ANTSY AGENCIES PULL OUT OF REVIEWS

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Talk about getting cold feet. Agencies are walking out on clients just before they reach the altar. Everything from a prospective client's poor financials, a misguided marketing strategy, client conflicts or simply bad chemistry are making agencies skittish about marriage.

A recent spate of agencies dumping big-spending clients such as Volkswagen, Kmart, Mars Inc. and Boston Chicken Inc. in mid-courtship suggests a new conservatism by agencies toward new business pitches.

Consider recent dropouts Martin/Williams, Minneapolis, in the $110 million Volkswagen of America review, and N.W. Ayer & Partners, New York, in the $175 million Kmart Corp. pitch. Martin/Williams discovered it disagreed with Volkswagen's strategy and the role the agency would play in remedying the marketer's problem.

"As businessmen this was not a situation that we were willing to put our agency through," said David Floren, chairman-CEO at Martin/Williams. "You have to ask yourself if you can legitimately help the client and if it's even a situation that an agency can solve."

Similarly, several surprises appeared during the review that went beyond the retailer's obvious financial problems. Kmart had numerous consultants contradicting each other on strategy, leaving agencies questioning Kmart's leadership (AA, March 27). What's more, the fee-based commission was said to be less than half the reported $175 million.

Ayer Chairman-CEO Steve Dworin said the agency decided to focus its energy on two other new business pitches including Marriott International Hotels, Resorts & Suites and Boston Chicken Inc.

But prickly clients aside, some consultants who spearhead the reviews blame agencies for opportunism and bad management.

"Most of the time the agencies are not doing their homework, especially regarding conflict situations," said Arthur Anderson, principal at management consultancy Morgan, Anderson & Co., New York.

Indeed, Ogilvy & Mather Worldwide raised eyebrows several weeks ago when it dropped out of the Mars pitch at the 11th hour, citing client conflicts with Hershey Foods Corp. The conflict would have seemed obvious at the outset.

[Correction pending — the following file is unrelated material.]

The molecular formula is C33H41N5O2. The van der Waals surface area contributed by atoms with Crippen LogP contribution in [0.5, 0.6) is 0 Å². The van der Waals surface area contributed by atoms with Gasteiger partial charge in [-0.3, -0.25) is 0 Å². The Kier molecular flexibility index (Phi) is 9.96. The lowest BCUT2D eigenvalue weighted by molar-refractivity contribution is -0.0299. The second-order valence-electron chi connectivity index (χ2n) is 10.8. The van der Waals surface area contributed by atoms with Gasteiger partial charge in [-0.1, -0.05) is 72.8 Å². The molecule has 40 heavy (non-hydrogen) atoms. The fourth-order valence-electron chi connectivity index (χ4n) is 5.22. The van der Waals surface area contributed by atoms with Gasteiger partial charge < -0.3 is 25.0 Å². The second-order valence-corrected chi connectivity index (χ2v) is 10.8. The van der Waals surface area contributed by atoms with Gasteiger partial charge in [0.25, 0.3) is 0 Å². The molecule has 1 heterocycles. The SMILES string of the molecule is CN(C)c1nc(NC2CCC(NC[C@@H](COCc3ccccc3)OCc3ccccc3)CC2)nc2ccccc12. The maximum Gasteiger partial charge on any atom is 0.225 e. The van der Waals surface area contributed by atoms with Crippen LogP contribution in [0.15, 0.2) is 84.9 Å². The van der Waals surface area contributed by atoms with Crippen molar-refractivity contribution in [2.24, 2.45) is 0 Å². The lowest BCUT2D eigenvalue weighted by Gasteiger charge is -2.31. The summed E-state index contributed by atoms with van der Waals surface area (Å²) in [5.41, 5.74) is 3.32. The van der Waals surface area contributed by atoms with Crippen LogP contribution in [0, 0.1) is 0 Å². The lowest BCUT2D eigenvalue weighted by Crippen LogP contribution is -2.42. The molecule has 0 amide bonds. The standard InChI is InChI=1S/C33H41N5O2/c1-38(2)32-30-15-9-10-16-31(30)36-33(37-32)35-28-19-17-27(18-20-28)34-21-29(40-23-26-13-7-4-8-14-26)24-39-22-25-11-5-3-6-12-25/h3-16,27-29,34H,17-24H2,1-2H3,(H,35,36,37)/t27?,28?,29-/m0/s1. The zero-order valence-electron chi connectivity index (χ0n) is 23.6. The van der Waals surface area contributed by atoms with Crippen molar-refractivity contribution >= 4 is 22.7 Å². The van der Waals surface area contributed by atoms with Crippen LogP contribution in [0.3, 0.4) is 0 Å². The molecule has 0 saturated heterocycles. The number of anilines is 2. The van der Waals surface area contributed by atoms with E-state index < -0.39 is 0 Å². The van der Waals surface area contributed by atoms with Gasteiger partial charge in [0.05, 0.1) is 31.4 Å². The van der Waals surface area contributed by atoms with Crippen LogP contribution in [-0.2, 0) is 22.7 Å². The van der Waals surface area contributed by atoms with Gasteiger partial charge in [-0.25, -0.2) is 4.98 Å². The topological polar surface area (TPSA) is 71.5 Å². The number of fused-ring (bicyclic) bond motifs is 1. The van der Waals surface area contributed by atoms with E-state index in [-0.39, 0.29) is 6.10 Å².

But to hear O&M tell it, the agencies were in the dark about what portion of the $400 million Mars account was up for grabs from longtime agencies Backer Spielvogel Bates Worldwide and Saatchi & Saatchi Advertising Worldwide. O&M assumed it was invited to pitch only the pet food portion of the business. When it became clear that the entire business was in review, O&M had to drop out.

Still, a WPP Group insider said that despite the last-minute pull-out the sheer marquee value of the invitation to participate in the pitch outweighed the eventual embarrassment of dropping out.

But opportunism alone is hardly the motivating factor it once was. Agencies are planning their long-term strategies more carefully. "The real question becomes what if we do win, how will it affect the agency and its other clients?" said Martin/Williams' Mr. Floren.

Agencies who have gone through the mill with traditionally fickle clients will attest they are careful not to put themselves at risk with a client that may suffer from either a volatile financial or management situation.

"We have to evaluate our prospective clients on whether it's the type of business we want for our agency long term," said Louise McNamee, partner and president at Messner Vetere Berger McNamee Schmetterer/Euro RSCG, New York, which recently dropped out of the Kmart and Boston Chicken reviews. With Boston Chicken "we realized that their plans were somewhat similar to some of the clients we already have," such as Stouffer Foods. (The busines went to J. Walter Thompson USA, New York.)

As for Kmart, Ms. McNamee said the agency was already participating in the $50 million Sony Electronics Corp. pitch and decided to pool its resources behind that potential client.

Agencies also point out that prospective clients will sometimes ask them to bail out voluntarily over a possible conflict at a sister agency. Saatchi & Saatchi Advertising, New York, fell victim to that dilemma when it received the cold shoulder from potential new client Amoco Corp., after the oil company got sensitive about Saatchi's sister agency Bates USA's rival Texaco account.

But the conflict issue notwithstanding, agencies concede the excuse is more of a smokescreen for many other issues prompting agencies to drop out of a review.

"We're starting to get smarter about balancing the cost and time of pitching new business against our duty to our current loyal clients," said Ed Wax, chairman-CEO of Saatchi & Saatchi Advertising Worldwide.

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